The banner image:

Here the XML Layout:

<?xml version="1.0" encoding="utf-8"?>
<RelativeLayout xmlns:android="http://schemas.android.com/apk/res/android"



                android:text="Write your request:"


                android:text="Check as urgent!"


                    android:text="Send Ticket"

                    android:text="Close App"
            android:text="Status Bar: "

Here the main python script:

from shotgun_api3 import Shotgun
import android
import os
from time import sleep

sg = Shotgun("Your Shotgun Site","Your API name","Your API code")

def eventloop():
  global banner_file
     "Status Bar: Waiting ticket description...")
  while True:
    print event
    if event["name"]=="click":
      if id=="close_app":
      elif id=="sent_ticket":
           "Status Bar: Sending Ticket... Please Wait...")
        ticket_body = droid.fullQueryDetail("ticket_body").result
        ticket_body = ticket_body["text"]

        urgent = droid.fullQueryDetail("urgent_check").result
        urgent = urgent["checked"]

        if urgent == "false":
          ticket_status = "2"
          ticket_status = "1 (High)"

        data = {
          "title": "Support ticket",
          "project": {'id': 123, 'name': 'Support', 'type': 'Project'},
          "description": ticket_body,
          "sg_priority": ticket_status

        # Let the user know we're doing something
        droid.dialogCreateSpinnerProgress('Please Wait...', 
            'Creating Ticket in Shotgun', 

        Ticket = sg.create("Ticket", data)


        droid.dialogCreateAlert("Ticket succesfully created!")

           "Status Bar: The ticket was created...")
           "Status Bar: Waiting ticket description...")

    elif event["name"]=="screen":
      if event["data"]=="destroy":

    elif event["name"]=="about":
      droid.dialogCreateAlert("Autor: Hasiel Alvarez",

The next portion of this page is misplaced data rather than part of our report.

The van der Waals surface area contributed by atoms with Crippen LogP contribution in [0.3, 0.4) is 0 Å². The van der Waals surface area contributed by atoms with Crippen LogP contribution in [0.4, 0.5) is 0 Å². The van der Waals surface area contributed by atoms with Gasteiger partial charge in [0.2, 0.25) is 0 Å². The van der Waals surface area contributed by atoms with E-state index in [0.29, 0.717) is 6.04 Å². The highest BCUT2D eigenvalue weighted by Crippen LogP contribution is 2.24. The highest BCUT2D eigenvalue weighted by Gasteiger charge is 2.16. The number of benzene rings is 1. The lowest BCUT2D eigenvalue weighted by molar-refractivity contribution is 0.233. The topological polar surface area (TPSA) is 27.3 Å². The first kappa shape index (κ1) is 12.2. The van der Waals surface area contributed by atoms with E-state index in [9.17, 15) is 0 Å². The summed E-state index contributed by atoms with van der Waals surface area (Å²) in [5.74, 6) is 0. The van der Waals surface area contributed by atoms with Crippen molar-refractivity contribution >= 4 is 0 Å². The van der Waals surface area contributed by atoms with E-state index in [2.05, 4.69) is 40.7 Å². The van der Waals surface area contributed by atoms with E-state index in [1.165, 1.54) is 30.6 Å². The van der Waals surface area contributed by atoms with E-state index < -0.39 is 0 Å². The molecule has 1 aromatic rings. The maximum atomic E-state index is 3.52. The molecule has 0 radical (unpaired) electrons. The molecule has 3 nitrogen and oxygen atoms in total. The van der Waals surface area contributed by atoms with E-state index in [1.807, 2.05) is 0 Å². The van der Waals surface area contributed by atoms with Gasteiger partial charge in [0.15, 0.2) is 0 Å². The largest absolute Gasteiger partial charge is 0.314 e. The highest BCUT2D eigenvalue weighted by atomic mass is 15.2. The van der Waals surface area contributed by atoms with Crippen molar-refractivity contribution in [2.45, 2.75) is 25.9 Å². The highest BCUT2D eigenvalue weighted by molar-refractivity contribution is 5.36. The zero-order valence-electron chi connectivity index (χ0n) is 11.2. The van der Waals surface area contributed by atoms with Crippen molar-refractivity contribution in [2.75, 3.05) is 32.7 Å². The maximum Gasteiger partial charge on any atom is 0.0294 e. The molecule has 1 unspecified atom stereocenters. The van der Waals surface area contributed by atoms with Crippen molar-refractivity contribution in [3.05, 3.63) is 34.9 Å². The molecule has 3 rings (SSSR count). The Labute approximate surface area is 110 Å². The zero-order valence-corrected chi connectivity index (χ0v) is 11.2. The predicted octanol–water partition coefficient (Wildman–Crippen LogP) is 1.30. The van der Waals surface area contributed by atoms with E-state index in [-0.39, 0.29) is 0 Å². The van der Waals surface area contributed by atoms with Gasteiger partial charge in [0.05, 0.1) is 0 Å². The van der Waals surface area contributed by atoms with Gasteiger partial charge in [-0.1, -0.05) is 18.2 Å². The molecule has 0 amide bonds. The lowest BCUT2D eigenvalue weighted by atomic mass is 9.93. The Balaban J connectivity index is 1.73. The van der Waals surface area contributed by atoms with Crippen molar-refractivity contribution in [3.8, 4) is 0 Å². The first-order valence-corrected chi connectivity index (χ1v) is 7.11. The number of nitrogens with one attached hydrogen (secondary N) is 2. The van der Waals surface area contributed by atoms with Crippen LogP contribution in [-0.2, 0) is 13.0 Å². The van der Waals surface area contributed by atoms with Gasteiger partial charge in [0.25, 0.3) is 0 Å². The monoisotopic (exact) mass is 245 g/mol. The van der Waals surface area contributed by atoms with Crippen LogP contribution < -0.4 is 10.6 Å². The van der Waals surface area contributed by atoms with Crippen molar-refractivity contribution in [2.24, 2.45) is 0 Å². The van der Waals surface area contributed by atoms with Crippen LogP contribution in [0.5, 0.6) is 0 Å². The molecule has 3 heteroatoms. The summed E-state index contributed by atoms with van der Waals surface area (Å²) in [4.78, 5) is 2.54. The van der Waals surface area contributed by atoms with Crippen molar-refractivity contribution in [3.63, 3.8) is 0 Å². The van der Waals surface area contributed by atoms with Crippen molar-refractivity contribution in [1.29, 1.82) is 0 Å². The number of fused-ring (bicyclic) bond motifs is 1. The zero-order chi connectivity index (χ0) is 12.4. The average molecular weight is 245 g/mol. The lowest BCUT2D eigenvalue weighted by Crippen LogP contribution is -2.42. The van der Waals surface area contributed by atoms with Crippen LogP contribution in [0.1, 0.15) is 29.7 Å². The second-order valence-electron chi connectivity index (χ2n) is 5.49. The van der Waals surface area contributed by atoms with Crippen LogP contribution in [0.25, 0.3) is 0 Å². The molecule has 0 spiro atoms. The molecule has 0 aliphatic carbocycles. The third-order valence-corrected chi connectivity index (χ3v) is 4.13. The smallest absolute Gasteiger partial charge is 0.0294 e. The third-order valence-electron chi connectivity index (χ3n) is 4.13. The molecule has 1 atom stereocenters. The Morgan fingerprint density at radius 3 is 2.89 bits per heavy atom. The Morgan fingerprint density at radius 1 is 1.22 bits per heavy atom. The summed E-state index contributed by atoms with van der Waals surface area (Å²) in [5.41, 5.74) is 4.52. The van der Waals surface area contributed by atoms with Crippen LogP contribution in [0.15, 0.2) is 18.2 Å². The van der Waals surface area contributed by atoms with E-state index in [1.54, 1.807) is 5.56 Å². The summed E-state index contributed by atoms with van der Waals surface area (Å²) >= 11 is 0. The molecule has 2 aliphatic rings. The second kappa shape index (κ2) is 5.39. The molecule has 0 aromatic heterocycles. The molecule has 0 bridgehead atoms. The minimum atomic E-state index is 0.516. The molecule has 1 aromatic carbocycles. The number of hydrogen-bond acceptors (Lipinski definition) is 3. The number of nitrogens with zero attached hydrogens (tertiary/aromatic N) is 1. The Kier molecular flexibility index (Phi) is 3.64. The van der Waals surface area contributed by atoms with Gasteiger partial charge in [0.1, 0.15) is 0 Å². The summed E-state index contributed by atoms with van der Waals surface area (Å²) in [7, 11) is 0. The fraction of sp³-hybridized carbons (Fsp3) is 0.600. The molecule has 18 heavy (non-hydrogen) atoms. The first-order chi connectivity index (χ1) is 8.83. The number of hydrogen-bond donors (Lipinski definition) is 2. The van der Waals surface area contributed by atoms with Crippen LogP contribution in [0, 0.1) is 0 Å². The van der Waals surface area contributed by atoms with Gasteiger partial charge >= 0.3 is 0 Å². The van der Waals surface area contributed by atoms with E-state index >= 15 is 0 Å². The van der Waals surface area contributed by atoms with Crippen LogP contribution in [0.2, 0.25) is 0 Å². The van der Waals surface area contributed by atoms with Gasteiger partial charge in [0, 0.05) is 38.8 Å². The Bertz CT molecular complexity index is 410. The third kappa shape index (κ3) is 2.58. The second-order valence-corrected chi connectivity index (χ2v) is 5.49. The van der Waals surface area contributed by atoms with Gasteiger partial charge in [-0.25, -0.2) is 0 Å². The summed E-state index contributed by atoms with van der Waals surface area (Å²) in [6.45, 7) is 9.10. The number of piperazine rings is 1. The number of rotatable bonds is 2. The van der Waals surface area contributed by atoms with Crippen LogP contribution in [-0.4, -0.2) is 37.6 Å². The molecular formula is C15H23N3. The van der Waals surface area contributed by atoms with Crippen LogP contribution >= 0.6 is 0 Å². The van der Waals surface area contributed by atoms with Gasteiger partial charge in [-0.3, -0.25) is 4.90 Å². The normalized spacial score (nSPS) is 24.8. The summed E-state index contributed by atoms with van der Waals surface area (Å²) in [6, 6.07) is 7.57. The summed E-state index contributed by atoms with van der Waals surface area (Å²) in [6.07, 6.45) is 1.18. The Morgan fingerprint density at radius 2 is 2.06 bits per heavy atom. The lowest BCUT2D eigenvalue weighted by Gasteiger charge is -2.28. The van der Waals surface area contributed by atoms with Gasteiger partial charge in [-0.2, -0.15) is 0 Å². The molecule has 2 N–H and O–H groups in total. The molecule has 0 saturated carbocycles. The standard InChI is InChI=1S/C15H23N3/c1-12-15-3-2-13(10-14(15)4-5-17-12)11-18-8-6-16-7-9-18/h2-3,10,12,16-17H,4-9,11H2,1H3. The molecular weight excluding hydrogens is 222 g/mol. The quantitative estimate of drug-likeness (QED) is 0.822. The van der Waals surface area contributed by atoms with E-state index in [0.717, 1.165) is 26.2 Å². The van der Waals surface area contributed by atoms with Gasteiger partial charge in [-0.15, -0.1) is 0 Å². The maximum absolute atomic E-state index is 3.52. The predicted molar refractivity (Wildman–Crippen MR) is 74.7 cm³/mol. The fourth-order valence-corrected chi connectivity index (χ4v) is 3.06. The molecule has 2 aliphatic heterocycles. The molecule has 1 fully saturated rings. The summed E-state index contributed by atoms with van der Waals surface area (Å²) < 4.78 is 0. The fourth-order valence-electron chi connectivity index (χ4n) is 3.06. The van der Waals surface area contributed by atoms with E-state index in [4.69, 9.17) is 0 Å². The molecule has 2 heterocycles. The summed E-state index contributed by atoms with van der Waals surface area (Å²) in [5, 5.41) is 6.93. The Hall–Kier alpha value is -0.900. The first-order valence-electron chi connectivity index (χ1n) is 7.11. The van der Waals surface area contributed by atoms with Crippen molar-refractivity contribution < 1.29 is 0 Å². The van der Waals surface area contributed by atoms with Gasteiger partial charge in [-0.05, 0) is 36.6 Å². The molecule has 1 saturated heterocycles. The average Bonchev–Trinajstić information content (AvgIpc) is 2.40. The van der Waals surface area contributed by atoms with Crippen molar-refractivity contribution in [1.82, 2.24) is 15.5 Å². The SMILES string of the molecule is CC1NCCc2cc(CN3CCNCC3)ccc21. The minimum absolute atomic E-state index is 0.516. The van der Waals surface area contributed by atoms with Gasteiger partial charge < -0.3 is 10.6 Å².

"Mail: hasielhassan@gmail.com")

dirname, filename = os.path.split(os.path.abspath(__file__))
xml_file = dirname + os.sep + "layouts" + os.sep + "activity_main.xml"
layout = open(xml_file,"r").read()

banner_file = str(dirname + os.sep + "images" + os.sep + "help_banner.png")
banner_file = "file:" + os.sep + os.sep + banner_file[4:] 


From here, there are a lot more things to review:
By using this approach to build mobile apps for Shotgun you are delivering the source code to the users including the api access to Shotgun and this won't be acceptable for most studios.
Also it's difficult to setup the first time, and not all the users can do it.
And maybe the most important one, this approach works for Android and most (if not all) of the producers use iPhones, and for that, currently I haven't found an easy way to script apps in Python on iOS.

But it's good to know and an interesting and really quickly way to prototype apps you need and make changes really easy, so the users can give you feedback and get all the info needed to build the final app, maybe with Phonegap or Kivy.

Wednesday, December 18, 2013

Scene Optimizer

In order to keep our Maya scenes clean and free of common errors to avoid delays in the production, we needed to create a new tool that could check and automatically fix most of this problems.

So, the scene optimizer was born:

In this first version it did the job and did it well, yet it took too much time, (too many loops cycling trough all the nodes in the scene), so we had to optimize the optimizer.

V2 Arrived: